Surviving the Tax Season

Surviving the Tax Season

Disclaimer: This post has affiliate links that reward me monetarily or otherwise stated when you make a qualifying purchase. 

Before we dig in, I just want to remind you all that I am NOT a tax professional. There are so many rules & regulations to this that I highly recommend seeking a professional for any questions that you may have. This post just touches on some of the information that would be beneficial for others. This information (unless otherwise stated) is taken from the IRS website itself.

The date now is January 27th which means tax season has already started. For some of you, I’m sure this is a joyous time. You can invest your money back into your company, finish paying off bills, or just blow through it.

If you’re like quite a few business owners, this time of year is a reminder of the money you owe to the IRS. And the IRS don’t play ‘bout their money! ** For my grammar buffs, I know this sentence isn’t right. Just roll with it lol.**

What if I told you there was a way to prepare for tax time? No, pretending taxes don’t exist throughout the year won’t help you. The post will at least help you identify what you need to watch for and how you can keep organized year-round.

Paying Estimated Tax

Are you earning money with your business? Then you need to make sure you budget out for taxes. If you remember my last post, Finding the Right Price, I briefly talked about setting aside about 30% of my gross income each month that went towards the estimated tax.

The IRS divides the payments into 4 payment periods throughout. If you miss a date, you may owe during tax time. If it makes it easier for you, you can pay weekly, bi-weekly, at the end of the month, etc. Just make sure to have the full payment by the date listed on their website. If you want to learn more information about this or how to submit payments, go here.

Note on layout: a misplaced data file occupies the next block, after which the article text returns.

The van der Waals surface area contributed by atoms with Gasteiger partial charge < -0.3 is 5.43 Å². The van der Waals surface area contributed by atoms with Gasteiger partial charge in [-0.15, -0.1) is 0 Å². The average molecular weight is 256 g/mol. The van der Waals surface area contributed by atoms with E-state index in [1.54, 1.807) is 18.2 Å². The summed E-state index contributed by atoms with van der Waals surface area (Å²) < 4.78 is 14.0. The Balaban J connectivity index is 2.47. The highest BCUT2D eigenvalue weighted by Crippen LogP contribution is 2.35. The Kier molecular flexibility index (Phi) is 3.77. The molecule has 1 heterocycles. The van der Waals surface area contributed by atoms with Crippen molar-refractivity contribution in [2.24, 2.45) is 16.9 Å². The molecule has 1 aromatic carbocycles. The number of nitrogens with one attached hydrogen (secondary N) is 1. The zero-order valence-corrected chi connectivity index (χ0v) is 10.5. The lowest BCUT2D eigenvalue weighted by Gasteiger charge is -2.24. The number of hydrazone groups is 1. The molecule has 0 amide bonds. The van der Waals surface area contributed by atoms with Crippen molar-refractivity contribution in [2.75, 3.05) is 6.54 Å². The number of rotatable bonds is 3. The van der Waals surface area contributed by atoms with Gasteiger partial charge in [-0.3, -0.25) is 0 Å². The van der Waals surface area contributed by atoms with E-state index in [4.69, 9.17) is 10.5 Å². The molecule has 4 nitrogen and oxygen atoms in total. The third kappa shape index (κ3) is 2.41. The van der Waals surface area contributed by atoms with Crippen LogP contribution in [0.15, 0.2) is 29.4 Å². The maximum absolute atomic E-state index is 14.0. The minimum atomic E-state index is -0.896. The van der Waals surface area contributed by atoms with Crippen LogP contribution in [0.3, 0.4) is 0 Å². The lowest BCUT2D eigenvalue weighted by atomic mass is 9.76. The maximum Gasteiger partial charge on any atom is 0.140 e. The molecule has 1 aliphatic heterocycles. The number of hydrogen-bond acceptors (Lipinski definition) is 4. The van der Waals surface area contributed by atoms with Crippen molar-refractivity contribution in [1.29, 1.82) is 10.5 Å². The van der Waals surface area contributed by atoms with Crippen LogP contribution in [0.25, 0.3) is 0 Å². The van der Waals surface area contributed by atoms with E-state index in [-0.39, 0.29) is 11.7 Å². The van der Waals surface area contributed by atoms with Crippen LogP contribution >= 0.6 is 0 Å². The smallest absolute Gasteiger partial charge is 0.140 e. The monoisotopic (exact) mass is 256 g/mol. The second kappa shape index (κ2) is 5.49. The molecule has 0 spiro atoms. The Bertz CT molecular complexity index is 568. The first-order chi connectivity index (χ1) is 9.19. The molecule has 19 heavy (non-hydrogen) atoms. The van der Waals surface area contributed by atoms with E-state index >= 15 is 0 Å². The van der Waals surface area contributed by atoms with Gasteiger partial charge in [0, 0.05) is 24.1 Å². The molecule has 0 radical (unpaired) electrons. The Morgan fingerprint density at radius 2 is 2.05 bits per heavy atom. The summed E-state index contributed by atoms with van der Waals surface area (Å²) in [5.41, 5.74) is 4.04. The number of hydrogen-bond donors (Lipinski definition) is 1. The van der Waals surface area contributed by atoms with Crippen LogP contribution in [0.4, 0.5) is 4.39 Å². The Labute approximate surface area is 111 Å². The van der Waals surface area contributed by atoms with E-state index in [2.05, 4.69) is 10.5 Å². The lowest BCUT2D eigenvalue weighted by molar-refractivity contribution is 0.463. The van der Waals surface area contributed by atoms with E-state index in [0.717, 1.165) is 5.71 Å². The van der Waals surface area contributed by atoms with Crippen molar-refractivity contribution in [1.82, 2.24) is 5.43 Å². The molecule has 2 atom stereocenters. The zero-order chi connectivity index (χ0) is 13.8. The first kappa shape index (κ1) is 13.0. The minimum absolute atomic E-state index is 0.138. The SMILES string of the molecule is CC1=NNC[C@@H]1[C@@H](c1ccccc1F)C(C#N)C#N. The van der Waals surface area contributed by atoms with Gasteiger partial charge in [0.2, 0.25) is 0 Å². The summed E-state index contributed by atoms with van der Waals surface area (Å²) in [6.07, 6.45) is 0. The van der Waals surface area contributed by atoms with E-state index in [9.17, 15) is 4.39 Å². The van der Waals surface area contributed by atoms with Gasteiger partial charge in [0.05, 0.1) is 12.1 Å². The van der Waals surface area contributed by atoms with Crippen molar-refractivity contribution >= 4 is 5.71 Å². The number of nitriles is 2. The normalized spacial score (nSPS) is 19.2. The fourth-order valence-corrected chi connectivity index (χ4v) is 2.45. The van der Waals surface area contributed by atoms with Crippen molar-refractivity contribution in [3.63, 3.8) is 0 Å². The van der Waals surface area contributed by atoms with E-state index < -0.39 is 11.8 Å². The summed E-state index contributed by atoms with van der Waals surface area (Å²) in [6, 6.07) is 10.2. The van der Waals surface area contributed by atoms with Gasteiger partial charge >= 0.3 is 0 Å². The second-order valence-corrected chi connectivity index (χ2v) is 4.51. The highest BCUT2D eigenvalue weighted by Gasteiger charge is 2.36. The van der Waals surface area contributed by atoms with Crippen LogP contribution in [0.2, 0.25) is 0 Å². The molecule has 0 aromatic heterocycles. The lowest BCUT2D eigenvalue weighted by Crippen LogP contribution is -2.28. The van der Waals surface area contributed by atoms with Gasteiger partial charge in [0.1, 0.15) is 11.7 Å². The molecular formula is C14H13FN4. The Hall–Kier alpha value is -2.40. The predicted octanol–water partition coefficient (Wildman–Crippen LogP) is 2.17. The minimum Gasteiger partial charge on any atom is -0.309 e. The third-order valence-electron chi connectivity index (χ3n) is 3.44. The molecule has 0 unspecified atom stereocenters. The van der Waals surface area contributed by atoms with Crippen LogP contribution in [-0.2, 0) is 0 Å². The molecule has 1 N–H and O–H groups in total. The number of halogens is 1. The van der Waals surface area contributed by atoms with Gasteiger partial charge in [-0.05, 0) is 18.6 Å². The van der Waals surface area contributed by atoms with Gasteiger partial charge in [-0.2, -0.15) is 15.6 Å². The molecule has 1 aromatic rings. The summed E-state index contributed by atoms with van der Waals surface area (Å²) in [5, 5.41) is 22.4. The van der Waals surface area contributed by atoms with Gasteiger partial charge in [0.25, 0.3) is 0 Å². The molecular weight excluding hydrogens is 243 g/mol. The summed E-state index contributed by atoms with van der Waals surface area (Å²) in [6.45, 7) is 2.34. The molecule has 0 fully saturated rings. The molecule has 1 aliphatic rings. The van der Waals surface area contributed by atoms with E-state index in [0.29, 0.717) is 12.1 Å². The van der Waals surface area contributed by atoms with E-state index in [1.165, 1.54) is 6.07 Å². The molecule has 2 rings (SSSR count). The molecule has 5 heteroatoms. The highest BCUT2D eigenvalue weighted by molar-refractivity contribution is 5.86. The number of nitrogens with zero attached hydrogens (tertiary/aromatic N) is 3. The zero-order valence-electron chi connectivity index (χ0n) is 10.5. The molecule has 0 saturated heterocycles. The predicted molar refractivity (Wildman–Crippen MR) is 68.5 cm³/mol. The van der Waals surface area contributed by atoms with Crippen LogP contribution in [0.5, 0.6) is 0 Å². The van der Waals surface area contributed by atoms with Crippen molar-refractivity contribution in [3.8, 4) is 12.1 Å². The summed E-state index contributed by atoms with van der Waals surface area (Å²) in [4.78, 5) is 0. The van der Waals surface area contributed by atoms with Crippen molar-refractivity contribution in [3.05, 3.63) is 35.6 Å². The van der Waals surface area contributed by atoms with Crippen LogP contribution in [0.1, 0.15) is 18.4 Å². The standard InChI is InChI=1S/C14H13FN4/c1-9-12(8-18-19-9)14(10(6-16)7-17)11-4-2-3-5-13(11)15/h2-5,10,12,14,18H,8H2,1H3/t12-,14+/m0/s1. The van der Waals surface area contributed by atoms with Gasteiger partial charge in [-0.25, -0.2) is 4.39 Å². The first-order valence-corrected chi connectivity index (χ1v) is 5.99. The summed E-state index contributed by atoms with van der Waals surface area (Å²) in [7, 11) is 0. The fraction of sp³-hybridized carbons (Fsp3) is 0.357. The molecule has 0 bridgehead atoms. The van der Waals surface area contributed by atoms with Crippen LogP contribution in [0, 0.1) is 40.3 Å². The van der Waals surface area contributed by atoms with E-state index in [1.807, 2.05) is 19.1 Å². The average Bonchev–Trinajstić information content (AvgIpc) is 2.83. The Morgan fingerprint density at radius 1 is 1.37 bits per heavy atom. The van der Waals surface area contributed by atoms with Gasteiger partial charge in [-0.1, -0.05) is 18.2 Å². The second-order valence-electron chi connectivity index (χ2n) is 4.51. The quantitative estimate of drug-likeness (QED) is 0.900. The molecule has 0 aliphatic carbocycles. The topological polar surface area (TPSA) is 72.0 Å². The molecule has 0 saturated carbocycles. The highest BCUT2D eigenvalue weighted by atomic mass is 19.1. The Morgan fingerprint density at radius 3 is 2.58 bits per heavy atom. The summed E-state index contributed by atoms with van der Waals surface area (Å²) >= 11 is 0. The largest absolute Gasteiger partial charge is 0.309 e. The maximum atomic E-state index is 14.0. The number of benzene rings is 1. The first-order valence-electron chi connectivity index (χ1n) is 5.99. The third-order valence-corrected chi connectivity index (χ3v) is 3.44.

Deductibles

Sometimes, there is a little confusion about what we as business owners can deduct. I used the definition from the IRS website to help define what they mean.

  • To be deductible, a business expense must be both ordinary and necessary. An ordinary expense is one that is common and accepted in your trade or business. A necessary expense is one that is helpful and appropriate for your trade or business.

To sum it up, in order to be deductible, the expense must be something that is necessary to run your business. Remember those applications, processing payments, etc? Yes, they are deductible. Here’s a short list of some things you can deduct on your taxes.

  • Your business applications

    • This includes your CRM’s (like Dubsado is mine), Email Marketing System, etc

  • Payments you made towards marketing

    • Were you a sponsor and received some form of marketing? Facebook ads? These are a couple of things you can deduct.

  • Office Space

    • Do you use coworking spaces? Work from home? These count! If you work from home, you will have to do some math to figure out how much you can claim.

  • Car

    • If you use your car for both work and personal, you will need to document your mileage for the times that you used it for business.

  • Business Start-up Cost

  • Payment Processing Fees

  • Office Supplies

  • Insurance

  • Independent Contractors (1099)

I know this is not a complete list, but you get the idea.

Keeping up with Taxes

There is no wrong or right way on how you want to keep up with paying taxes. I personally set reminders in my phone and I use Quickbooks to keep an eye on it.

Others I know use envelopes and receipts to keep track. Some use an excel spreadsheet. It is really up to you. If you are wanting a new method. Here are a few of my suggestions.

Quickbooks

You honestly can’t go wrong with Quickbooks. It does almost everything you need to manage your finances, taxes, expenses, and more! You can even file taxes, depending on which plan you choose. Most bookkeepers I’ve come across require you to have Quickbooks, so you would already be ahead of the game when you’re ready to outsource this portion out. I personally use the Self-Employed plan which is $10/month. If you use my code, you get it for $5/month (not including tax) for 6 months!

WaveApps

Remember this application from my Resources blog? This one isn’t as robust as Quckbooks, but it gets the job done! Best of all, it’s free! If you aren’t quite ready for Qucikbooks, then I recommend that you check out WaveApps.

Business Expense Tracker- *Small biz Alert*

This next recommendation is from a local small business owner Victoria of Account on Me. She is an accountant and she created an Expense tracker for those that aren’t ready to outsource, but still want to find a way to keep track of their expenses. You can view and purchase here.

Do you have any tips, questions, etc? Be sure to leave them below!

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